Hunter Hanson sentenced to 8 years for grain fraud scheme
BISMARCK, N.D. -- Hunter Hanson "totally destroyed me, financially," said Leon Schmaltz, who farms near Harvey in central North Dakota. Schmaltz was one of four victims who testified Tuesday, Nov. 12, at the sentencing hearing for Hanson, 22, who...
BISMARCK, N.D. - Hunter Hanson "totally destroyed me, financially," said Leon Schmaltz, who farms near Harvey in central North Dakota.
Schmaltz was one of four victims who testified Tuesday, Nov. 12, at the sentencing hearing for Hanson, 22, who pleaded guilty in July to wire fraud and money laundering charges after his grain dealing scheme unraveled, leaving farmers and elevators being owed millions of dollars.
U.S. District Court Judge Daniel Hovland sentenced Hanson at the top of a sentencing guideline range, eight years in a federal prison, plus three years of probation. Hanson also has agreed to pay $11.1 million in restitution.
Additionally, the judge ordered $1.27 million in a money judgment, roughly equating that to the amount Hanson had taken from the grain business to invest in his Hanson Motors used auto business at Belcourt, N.D.
Hanson said the auto business was designed to make money to repay his grain debts to farmers, but, like his grain dealings, records show he often sold vehicles at a loss.
Hanson’s attorney, Lucas Wynne of Fargo, asked for leniency because of Hanson’s age and the “context” that he started out in a business, thinking he would help farmers, not hurt them. He said Hanson had “panicked” and kept going with his money-losing operation, which was based in Devils Lake, N.D., instead of shutting it down.
When Wynne described Hanson’s level of cooperation, Hovland responded that Hanson was “caught with his pants down” and was without options.
Hunter Hanson: A look back at the start
Hanson described a business that netted $200,000 in its first fiscal year, which started in April 2017. But he also said he got in trouble, basing durum purchase speculation on a single article he'd read that indicated prices would go up substantially in early 2018. Prices didn't go up.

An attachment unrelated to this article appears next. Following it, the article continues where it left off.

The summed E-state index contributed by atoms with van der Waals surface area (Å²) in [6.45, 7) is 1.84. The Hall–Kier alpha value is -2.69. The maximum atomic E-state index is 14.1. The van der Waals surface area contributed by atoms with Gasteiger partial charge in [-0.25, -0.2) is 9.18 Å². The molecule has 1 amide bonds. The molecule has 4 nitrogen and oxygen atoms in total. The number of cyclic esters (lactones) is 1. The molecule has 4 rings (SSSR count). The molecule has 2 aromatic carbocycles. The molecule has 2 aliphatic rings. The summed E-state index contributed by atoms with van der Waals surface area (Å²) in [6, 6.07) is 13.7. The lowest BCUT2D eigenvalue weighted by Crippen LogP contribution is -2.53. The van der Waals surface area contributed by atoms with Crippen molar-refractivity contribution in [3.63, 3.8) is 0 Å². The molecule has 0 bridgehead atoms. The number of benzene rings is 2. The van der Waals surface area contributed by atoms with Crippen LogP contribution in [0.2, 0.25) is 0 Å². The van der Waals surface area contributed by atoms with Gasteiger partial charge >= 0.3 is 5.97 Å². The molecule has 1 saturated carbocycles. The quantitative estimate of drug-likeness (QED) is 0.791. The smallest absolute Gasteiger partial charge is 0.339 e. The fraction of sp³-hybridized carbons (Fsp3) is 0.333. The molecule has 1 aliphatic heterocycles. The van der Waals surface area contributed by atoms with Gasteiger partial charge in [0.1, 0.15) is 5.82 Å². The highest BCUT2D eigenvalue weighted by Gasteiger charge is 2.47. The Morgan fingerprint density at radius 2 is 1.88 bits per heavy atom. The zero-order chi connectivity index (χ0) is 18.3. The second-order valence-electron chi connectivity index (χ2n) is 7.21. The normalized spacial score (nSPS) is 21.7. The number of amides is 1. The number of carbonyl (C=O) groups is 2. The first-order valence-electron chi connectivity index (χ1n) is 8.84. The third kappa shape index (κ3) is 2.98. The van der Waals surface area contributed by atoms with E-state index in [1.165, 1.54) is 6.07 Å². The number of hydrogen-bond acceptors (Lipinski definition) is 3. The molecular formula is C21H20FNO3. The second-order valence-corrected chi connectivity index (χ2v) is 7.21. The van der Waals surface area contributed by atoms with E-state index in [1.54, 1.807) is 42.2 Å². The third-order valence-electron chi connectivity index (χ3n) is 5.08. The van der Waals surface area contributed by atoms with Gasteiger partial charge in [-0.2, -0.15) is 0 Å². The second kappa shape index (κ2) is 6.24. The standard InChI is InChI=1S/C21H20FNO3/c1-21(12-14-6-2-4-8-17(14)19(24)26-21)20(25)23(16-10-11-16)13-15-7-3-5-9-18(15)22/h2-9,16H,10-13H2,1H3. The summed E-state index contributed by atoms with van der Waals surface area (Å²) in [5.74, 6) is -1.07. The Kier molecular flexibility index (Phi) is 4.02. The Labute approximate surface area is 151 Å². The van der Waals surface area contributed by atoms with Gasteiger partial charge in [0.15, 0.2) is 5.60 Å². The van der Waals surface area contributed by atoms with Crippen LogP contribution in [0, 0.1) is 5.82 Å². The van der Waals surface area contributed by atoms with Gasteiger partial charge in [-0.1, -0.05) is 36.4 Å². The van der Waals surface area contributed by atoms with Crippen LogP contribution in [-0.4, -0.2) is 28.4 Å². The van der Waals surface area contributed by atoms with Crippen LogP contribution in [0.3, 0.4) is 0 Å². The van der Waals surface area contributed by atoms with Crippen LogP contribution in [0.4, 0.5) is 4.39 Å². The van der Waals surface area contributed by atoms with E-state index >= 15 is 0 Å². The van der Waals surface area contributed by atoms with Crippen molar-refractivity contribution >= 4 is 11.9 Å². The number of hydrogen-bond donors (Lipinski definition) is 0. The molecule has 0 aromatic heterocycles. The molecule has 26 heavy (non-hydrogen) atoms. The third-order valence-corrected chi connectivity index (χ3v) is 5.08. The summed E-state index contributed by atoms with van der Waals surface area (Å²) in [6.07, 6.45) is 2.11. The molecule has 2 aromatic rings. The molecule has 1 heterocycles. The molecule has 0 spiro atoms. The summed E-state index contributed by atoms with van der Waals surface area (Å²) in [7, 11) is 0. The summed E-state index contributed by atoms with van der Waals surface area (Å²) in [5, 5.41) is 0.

Investigators said Hanson began operating his company as a Ponzi scheme, although Wynne said Hanson told him he didn’t know what a Ponzi scheme was.
One year later
The sentence came almost a year after Hanson's grain trading scam was shut down. Hanson, dressed in a plaid shirt and khaki pants, sat next to his lawyer in the courtroom.
"I have not for a fleeting moment have lost sight of what you farmers and others have lost," Hovland said. He agreed with the victims that said there is "no real justice" in the case, but tried to assure "some justice."
Prosecutor Jonathan O’Konek, appearing telephonically from Fargo, questioned victims, who gave statements. Hovland said Hanson's was a case of "pure greed and a complete lack of business sense, and financial sense."
Because of the loss, Schmaltz said his farm lost its ability to get operating loans, lost rented land, and insurances, lost a quarter of land and was forced to rent out the rest. "At my age, I will never recover, it's impossible," Leon Schmatz said, adding, "He financially murdered me, is what he did."
Schmaltz said he'd dealt with Dan Stommes, owner of East Central Grain Marketing, a broker from Minnetonka, Minn., with offices in South Dakota. Many of Hanson’s clients had been referred to him by East Central Grain, which received a cut of the grain transactions, but also ended up losing money.